Show Review: Lennon: Through A Glass Onion 17.07.15

Published on, July 2015


The melodies and lyrics of John Lennon are rivalled by few, so the result of sifting through his hits and extracting the best parts to place in chronological order to pay tribute and tell the icons story yields engaging and fluid material. While one might think that lead John Waters – who plays a convincing Lennon – had an easy task of piecing the stage show together, it’s the intricacy and carefully calculated timing that really makes the performance compelling.

Fittingly layered and complex – much like the band whose song the title is borrowed from – Through A Glass Onion showcases the best and diverse music of Lennon while detailing his relationships with fame, politics, Yoko Ono and McCartney.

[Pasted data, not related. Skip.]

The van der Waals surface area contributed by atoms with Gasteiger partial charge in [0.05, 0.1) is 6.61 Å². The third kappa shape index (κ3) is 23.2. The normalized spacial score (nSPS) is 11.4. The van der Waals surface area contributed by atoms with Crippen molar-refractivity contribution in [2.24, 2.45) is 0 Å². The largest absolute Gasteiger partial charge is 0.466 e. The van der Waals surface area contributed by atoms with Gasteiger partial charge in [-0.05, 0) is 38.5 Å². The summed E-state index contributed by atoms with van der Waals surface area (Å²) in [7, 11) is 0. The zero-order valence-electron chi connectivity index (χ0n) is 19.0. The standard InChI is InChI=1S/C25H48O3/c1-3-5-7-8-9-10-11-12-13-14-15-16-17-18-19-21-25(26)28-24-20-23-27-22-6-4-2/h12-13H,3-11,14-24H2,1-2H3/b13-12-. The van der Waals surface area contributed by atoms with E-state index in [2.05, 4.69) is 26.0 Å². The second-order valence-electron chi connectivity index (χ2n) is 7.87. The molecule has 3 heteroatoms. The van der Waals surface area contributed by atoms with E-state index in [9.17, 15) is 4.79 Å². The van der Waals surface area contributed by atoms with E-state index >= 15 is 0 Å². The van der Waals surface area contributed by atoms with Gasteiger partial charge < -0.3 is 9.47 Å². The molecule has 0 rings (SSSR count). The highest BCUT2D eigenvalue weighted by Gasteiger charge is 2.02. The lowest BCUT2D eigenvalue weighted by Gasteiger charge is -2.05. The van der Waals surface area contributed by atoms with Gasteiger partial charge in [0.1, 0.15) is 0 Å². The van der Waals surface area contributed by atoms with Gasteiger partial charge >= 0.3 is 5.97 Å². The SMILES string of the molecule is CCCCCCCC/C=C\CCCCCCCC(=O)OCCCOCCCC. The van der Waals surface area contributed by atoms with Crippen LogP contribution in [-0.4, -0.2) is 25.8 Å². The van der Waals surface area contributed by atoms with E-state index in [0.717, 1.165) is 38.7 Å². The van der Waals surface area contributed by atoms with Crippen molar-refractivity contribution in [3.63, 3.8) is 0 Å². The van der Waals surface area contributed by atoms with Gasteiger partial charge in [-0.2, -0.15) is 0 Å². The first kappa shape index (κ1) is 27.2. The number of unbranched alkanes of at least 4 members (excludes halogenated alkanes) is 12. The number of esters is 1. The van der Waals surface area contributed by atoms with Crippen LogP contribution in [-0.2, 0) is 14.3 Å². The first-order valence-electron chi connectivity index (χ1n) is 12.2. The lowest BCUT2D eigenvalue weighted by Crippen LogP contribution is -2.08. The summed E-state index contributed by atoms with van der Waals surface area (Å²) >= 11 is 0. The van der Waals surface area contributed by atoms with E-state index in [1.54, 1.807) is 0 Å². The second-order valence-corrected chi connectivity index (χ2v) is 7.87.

With his gruff and earnest vocal range, Waters carried the story perfectly, singing and playing acoustic to backing vocalist and pianist Stewart D’Arrietta, who, although spending a lot of time in shadows, truly kept the rhythm alive. Having first brought the show to life together in Sydney back in 1992, their chemistry was evident, and it was when Waters and D’Arrietta voices combined that the power of Lennon’s work was done true justice. At its peak, Through A Glass Onion was immersive and, at times, might be just about as close as you can get to the real deal – that’s if you allow yourself to go along for the ride.